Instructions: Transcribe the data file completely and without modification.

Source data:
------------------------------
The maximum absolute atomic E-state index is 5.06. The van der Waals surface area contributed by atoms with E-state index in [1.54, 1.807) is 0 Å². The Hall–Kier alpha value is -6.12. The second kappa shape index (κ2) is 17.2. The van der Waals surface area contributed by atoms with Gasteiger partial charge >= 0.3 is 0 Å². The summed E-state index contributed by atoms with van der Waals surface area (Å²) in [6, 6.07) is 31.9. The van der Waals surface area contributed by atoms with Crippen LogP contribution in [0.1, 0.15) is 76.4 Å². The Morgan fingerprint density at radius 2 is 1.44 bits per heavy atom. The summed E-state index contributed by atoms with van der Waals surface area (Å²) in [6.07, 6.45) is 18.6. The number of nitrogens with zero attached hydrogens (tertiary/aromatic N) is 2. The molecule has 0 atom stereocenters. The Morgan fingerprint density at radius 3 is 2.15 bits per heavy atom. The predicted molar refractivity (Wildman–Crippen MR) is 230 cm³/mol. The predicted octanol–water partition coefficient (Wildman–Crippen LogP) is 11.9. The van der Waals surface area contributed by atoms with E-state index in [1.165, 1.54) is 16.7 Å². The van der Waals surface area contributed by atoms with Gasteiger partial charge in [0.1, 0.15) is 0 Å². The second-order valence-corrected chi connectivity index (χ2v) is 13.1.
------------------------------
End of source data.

The maximum absolute atomic E-state index is 5.06. The van der Waals surface area contributed by atoms with E-state index in [1.54, 1.807) is 0 Å². The Hall–Kier alpha value is -6.12. The second kappa shape index (κ2) is 17.2. The van der Waals surface area contributed by atoms with Gasteiger partial charge >= 0.3 is 0 Å². The summed E-state index contributed by atoms with van der Waals surface area (Å²) in [6, 6.07) is 31.9. The van der Waals surface area contributed by atoms with Crippen LogP contribution in [0.1, 0.15) is 76.4 Å². The Morgan fingerprint density at radius 2 is 1.44 bits per heavy atom. The summed E-state index contributed by atoms with van der Waals surface area (Å²) in [6.07, 6.45) is 18.6. The number of nitrogens with zero attached hydrogens (tertiary/aromatic N) is 2. The molecule has 0 atom stereocenters. The Morgan fingerprint density at radius 3 is 2.15 bits per heavy atom. The predicted molar refractivity (Wildman–Crippen MR) is 230 cm³/mol. The predicted octanol–water partition coefficient (Wildman–Crippen LogP) is 11.9. The van der Waals surface area contributed by atoms with E-state index in [1.165, 1.54) is 16.7 Å². The van der Waals surface area contributed by atoms with Gasteiger partial charge in [0.1, 0.15) is 0 Å². The second-order valence-corrected chi connectivity index (χ2v) is 13.1.